So the other day, we reached the end of our school year.
It was something of an anticlimax, to be honest. I told my boy that we had finished everything and how proud I was of him for doing it all. He gave a distracted ‘Yeah, that’s great,’ and then changed the subject.
Arriving at this point highlights to me how arbitrary the distinctions are between year levels. At the start of the year, we were officially doing kindergarten, but we all grew bored with that pretty quickly. When the assessor turned up, we all agreed that we had really moved on to first grade stuff. Next year, we will officially finish off the tail ends of first grade, and then get through second grade. In practice, though, it doesn’t even look like that.
Some of what we do would be recognised as age appropriate, I guess. I never mark any of it, so I struggle to put a figure on it, but it seems about right. Because of an insatiable desire to know how things work, I feel that his understanding of science is far greater than regular expectations. This pleases me no end. A persons ability to use logic and reasoning always impresses me, and and they can only improve it by adding imagination as well. I suspect his understanding of history is also very good, but since it follows a completely different format to any school system, there is no real way to make direct comparisons.
A great beneficiary of my six year old’s work is his younger brother. He lacks the fine motor skills to write much more than his own name, which he does in a delightfully abstract way. On a computer or iPod, however, he can clearly show he has learned a tremendous amount of literacy and numeracy skills which are not immediately apparent. He has picked up so much just from being around the lessons.
Although I find the whole homeschooling experience far better than I ever imagined it was going to be, it is not always easy or enjoyable. We run the year in four lots of ten week semesters. The first three of these were largely spent trialling different methods until we finally arrived at a point where everyone had a comfortable sense of rhythm. We are all usually pretty much exhausted by the end of a semester.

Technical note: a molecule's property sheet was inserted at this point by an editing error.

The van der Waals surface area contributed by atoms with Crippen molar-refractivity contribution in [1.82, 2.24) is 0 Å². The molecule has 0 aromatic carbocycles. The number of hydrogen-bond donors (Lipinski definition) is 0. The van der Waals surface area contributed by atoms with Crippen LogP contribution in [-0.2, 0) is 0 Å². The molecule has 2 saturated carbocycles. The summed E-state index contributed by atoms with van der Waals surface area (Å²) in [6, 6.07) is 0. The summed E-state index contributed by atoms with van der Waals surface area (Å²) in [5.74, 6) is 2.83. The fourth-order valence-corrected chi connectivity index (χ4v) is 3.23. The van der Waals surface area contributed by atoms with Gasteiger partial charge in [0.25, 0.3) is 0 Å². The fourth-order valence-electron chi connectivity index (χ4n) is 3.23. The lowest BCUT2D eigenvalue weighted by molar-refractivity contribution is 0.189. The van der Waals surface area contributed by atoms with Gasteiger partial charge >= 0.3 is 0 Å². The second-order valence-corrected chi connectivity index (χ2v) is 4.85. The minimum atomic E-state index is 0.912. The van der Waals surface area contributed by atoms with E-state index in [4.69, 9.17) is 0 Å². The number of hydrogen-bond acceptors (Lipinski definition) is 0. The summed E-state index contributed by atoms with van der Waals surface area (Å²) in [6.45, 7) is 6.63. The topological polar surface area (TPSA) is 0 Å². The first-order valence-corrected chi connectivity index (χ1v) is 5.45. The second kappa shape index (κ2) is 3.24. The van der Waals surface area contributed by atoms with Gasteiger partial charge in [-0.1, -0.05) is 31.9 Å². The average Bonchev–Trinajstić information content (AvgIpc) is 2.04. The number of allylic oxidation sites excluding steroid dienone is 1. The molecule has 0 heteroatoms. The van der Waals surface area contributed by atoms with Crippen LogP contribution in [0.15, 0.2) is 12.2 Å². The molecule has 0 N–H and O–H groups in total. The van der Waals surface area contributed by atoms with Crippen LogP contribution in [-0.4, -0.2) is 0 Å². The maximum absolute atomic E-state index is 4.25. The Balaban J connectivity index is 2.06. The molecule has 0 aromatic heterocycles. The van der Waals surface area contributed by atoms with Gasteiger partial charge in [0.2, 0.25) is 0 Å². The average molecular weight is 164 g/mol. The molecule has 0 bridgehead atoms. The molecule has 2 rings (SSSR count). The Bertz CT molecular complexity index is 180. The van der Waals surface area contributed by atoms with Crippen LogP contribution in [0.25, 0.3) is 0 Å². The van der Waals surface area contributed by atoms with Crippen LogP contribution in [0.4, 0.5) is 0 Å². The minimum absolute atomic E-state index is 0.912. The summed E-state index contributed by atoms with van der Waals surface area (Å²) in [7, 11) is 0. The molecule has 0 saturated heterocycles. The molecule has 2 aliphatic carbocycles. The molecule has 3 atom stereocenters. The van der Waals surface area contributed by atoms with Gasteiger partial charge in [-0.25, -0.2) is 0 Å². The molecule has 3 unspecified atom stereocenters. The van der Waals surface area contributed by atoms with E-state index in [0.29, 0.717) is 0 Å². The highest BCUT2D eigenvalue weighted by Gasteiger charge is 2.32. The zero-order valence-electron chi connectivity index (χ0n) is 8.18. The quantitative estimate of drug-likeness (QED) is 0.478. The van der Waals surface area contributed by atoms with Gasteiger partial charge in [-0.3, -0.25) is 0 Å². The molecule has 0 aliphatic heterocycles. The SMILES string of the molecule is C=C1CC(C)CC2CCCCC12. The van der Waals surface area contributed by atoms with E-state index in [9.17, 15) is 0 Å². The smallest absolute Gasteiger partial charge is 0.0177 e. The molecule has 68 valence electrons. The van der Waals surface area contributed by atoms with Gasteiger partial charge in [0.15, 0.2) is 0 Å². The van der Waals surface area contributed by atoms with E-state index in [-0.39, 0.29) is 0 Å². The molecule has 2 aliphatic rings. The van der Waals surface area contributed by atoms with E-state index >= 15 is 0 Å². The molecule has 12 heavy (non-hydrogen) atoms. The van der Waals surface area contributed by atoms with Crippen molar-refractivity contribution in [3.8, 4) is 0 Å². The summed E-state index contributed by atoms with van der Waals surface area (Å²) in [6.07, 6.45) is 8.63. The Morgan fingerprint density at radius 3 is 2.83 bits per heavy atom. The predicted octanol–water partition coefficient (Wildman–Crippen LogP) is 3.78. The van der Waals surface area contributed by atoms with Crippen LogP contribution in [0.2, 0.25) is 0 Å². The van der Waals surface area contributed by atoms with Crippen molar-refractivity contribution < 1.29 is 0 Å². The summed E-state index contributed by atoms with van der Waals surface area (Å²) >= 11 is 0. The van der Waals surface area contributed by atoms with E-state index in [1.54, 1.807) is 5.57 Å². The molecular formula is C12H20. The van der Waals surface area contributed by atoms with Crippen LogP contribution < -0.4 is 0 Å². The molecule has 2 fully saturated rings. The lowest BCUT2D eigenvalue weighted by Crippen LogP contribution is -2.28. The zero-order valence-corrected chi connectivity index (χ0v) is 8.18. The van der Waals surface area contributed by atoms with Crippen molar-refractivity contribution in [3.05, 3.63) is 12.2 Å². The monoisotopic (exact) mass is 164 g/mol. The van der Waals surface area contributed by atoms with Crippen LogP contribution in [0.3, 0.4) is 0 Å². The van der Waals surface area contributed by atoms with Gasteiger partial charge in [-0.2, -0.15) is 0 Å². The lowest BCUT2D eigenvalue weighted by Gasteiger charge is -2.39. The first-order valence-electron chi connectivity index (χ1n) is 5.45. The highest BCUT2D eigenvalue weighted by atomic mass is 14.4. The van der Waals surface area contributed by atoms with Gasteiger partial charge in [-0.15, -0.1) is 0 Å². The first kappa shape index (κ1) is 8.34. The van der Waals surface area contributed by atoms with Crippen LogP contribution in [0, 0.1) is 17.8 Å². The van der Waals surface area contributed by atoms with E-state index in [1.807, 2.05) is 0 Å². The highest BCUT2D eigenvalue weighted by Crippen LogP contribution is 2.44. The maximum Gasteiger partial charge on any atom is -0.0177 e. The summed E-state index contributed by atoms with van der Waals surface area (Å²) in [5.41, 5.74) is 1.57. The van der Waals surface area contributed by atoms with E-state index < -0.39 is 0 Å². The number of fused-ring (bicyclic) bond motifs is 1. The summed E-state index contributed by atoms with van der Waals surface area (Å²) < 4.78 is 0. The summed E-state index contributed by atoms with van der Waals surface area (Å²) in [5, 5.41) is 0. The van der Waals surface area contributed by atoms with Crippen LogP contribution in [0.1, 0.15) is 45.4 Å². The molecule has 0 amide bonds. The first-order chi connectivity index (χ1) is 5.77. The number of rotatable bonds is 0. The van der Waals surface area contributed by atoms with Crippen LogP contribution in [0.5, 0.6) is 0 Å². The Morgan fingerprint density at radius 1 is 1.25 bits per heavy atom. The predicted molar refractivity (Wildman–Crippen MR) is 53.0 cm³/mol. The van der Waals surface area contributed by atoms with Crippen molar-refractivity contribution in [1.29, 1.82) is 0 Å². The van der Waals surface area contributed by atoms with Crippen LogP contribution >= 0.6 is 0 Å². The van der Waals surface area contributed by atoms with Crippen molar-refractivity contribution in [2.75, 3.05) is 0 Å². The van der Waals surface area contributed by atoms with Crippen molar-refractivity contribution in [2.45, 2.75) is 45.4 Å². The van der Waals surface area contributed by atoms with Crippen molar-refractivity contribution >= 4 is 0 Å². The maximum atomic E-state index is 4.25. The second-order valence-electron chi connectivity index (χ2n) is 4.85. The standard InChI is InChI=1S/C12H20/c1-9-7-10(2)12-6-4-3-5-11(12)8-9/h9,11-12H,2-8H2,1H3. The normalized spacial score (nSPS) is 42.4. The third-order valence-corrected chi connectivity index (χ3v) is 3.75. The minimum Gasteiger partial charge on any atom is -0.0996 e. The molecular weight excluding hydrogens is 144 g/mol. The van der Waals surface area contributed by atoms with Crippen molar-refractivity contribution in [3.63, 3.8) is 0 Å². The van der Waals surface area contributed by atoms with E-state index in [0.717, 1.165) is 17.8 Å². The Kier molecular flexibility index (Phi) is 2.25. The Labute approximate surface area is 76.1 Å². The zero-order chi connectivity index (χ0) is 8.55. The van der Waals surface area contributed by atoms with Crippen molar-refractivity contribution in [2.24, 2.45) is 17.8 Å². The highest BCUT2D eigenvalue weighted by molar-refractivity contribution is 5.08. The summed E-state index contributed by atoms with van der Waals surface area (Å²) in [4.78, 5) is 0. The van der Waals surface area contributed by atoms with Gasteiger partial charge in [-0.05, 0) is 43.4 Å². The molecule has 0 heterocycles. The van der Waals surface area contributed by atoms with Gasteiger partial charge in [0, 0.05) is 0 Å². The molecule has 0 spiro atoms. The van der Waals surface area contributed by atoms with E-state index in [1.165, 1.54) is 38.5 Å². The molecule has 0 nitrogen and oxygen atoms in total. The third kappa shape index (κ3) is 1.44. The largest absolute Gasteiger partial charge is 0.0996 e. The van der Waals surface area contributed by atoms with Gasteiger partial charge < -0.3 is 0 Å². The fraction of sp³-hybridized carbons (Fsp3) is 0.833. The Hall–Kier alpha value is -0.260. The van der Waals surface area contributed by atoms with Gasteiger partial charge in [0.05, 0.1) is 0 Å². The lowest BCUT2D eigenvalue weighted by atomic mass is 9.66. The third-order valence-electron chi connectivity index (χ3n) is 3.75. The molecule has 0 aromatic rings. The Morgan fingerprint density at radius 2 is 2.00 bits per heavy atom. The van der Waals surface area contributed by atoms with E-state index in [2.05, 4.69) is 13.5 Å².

Outside of working to a curriculum, the Board of Studies also dictates that we need to spend a thousand hours each year doing schoolwork. Certain percentages of that time have to be allotted to different subjects. They also provide lists of competencies which we need to address.
I keep track of it all using a spreadsheet. At the end of each day, I make a brief note of what we did, how long it went for, and what competencies we covered while we were doing it. A lot of people completely freak out about record keeping, but I have never had a problem with it. I actually kind of enjoy it as it helps me keep track of where we are going. Attaching competencies to our various activities is part of the game. A good spreadsheet is a strong appeal to my inner nerd.
The thousand hours is supposed to replicate the amount of educational time kids get at regular school. Given the large volume of ‘dead time’ in classrooms, I can be pretty broad in my interpretation of what constitutes school work. Certainly, a lot of our time is spent playing around with ideas and concepts rather than ‘doing lessons.’
Also subjects wax and wane. Although we generally keep a fairly even spread, we will go through phases of spending lots of time on one subject at the expense of others. As you might notice, the end of the year was spent making up hours in maths and english.
So we have come to the end of the year, but it is not a very clear distinction. Since going on holidays, there has been plenty of reading, the boys set themselves up to do maths lessons on the computer, they have been doing cuneiform writing, and they have made us put together a timeline to study human evolution. It is just the normal way to spend the days now.